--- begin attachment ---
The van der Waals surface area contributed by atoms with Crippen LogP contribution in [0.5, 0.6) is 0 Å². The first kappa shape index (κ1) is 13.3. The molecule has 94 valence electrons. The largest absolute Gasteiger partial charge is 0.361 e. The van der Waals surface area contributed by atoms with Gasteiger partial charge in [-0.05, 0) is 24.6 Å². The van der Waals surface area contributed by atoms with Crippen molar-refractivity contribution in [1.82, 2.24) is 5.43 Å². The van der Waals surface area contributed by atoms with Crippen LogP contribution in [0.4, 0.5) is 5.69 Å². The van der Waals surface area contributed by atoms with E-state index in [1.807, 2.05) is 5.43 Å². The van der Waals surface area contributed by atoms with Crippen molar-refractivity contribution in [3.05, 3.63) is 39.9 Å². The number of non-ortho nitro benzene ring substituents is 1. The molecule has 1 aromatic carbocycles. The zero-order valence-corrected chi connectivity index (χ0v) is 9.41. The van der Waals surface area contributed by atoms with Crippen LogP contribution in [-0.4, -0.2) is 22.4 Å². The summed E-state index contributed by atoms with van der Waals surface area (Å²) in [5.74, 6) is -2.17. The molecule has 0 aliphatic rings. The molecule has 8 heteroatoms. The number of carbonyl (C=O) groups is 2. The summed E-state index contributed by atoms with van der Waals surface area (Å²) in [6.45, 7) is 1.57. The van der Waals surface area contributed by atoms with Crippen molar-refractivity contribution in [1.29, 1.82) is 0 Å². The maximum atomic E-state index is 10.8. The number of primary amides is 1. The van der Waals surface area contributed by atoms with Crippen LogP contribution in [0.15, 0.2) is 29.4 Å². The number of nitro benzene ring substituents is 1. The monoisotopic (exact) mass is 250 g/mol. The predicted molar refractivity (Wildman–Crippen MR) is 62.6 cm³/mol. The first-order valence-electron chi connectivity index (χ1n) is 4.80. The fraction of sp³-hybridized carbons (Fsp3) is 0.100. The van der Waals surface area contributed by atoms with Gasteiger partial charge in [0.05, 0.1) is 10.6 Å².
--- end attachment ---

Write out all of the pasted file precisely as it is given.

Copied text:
The van der Waals surface area contributed by atoms with Crippen LogP contribution in [0.5, 0.6) is 0 Å². The first kappa shape index (κ1) is 13.3. The molecule has 94 valence electrons. The largest absolute Gasteiger partial charge is 0.361 e. The van der Waals surface area contributed by atoms with Gasteiger partial charge in [-0.05, 0) is 24.6 Å². The van der Waals surface area contributed by atoms with Crippen molar-refractivity contribution in [1.82, 2.24) is 5.43 Å². The van der Waals surface area contributed by atoms with Crippen LogP contribution in [0.4, 0.5) is 5.69 Å². The van der Waals surface area contributed by atoms with E-state index in [1.807, 2.05) is 5.43 Å². The van der Waals surface area contributed by atoms with Crippen molar-refractivity contribution in [3.05, 3.63) is 39.9 Å². The number of non-ortho nitro benzene ring substituents is 1. The molecule has 1 aromatic carbocycles. The zero-order valence-corrected chi connectivity index (χ0v) is 9.41. The van der Waals surface area contributed by atoms with Crippen LogP contribution in [-0.4, -0.2) is 22.4 Å². The summed E-state index contributed by atoms with van der Waals surface area (Å²) in [5.74, 6) is -2.17. The molecule has 0 aliphatic rings. The molecule has 8 heteroatoms. The number of carbonyl (C=O) groups is 2. The summed E-state index contributed by atoms with van der Waals surface area (Å²) in [6.45, 7) is 1.57. The van der Waals surface area contributed by atoms with Crippen molar-refractivity contribution in [1.29, 1.82) is 0 Å². The maximum atomic E-state index is 10.8. The number of primary amides is 1. The van der Waals surface area contributed by atoms with Crippen LogP contribution in [0.15, 0.2) is 29.4 Å². The number of nitro benzene ring substituents is 1. The monoisotopic (exact) mass is 250 g/mol. The predicted molar refractivity (Wildman–Crippen MR) is 62.6 cm³/mol. The first-order valence-electron chi connectivity index (χ1n) is 4.80. The fraction of sp³-hybridized carbons (Fsp3) is 0.100. The van der Waals surface area contributed by atoms with Gasteiger partial charge in [0.05, 0.1) is 10.6 Å².